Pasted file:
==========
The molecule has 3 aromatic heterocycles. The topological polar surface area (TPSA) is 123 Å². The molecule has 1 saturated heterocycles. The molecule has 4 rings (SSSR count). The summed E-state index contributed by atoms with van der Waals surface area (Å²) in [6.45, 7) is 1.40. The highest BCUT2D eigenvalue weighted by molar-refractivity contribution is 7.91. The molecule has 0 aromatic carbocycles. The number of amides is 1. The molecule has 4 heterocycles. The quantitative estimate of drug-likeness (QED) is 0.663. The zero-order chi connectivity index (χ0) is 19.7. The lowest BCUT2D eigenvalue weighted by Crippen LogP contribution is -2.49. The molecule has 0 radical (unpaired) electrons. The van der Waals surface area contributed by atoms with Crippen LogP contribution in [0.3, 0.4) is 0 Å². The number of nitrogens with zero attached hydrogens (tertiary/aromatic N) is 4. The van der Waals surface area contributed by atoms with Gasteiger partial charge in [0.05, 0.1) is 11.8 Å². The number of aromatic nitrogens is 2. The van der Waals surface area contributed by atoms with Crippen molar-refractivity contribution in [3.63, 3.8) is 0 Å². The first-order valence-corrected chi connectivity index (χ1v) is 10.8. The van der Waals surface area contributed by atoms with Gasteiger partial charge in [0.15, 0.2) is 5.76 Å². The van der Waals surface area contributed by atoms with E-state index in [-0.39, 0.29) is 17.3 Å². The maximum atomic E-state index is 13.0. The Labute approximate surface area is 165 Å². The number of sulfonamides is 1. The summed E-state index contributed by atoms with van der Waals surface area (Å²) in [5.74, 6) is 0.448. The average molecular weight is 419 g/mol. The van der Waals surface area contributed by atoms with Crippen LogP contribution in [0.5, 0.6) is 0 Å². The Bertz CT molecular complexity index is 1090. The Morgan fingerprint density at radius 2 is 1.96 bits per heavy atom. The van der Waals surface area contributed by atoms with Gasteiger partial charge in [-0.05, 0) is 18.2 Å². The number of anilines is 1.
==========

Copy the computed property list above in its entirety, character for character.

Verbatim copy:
The molecule has 3 aromatic heterocycles. The topological polar surface area (TPSA) is 123 Å². The molecule has 1 saturated heterocycles. The molecule has 4 rings (SSSR count). The summed E-state index contributed by atoms with van der Waals surface area (Å²) in [6.45, 7) is 1.40. The highest BCUT2D eigenvalue weighted by molar-refractivity contribution is 7.91. The molecule has 0 aromatic carbocycles. The number of amides is 1. The molecule has 4 heterocycles. The quantitative estimate of drug-likeness (QED) is 0.663. The zero-order chi connectivity index (χ0) is 19.7. The lowest BCUT2D eigenvalue weighted by Crippen LogP contribution is -2.49. The molecule has 0 radical (unpaired) electrons. The van der Waals surface area contributed by atoms with Crippen LogP contribution in [0.3, 0.4) is 0 Å². The number of nitrogens with zero attached hydrogens (tertiary/aromatic N) is 4. The van der Waals surface area contributed by atoms with Gasteiger partial charge in [0.05, 0.1) is 11.8 Å². The number of aromatic nitrogens is 2. The van der Waals surface area contributed by atoms with Crippen molar-refractivity contribution in [3.63, 3.8) is 0 Å². The first-order valence-corrected chi connectivity index (χ1v) is 10.8. The van der Waals surface area contributed by atoms with Gasteiger partial charge in [0.15, 0.2) is 5.76 Å². The van der Waals surface area contributed by atoms with E-state index in [-0.39, 0.29) is 17.3 Å². The maximum atomic E-state index is 13.0. The Labute approximate surface area is 165 Å². The number of sulfonamides is 1. The summed E-state index contributed by atoms with van der Waals surface area (Å²) in [5.74, 6) is 0.448. The average molecular weight is 419 g/mol. The van der Waals surface area contributed by atoms with Crippen LogP contribution in [0.5, 0.6) is 0 Å². The Bertz CT molecular complexity index is 1090. The Morgan fingerprint density at radius 2 is 1.96 bits per heavy atom. The van der Waals surface area contributed by atoms with Gasteiger partial charge in [-0.05, 0) is 18.2 Å². The number of anilines is 1.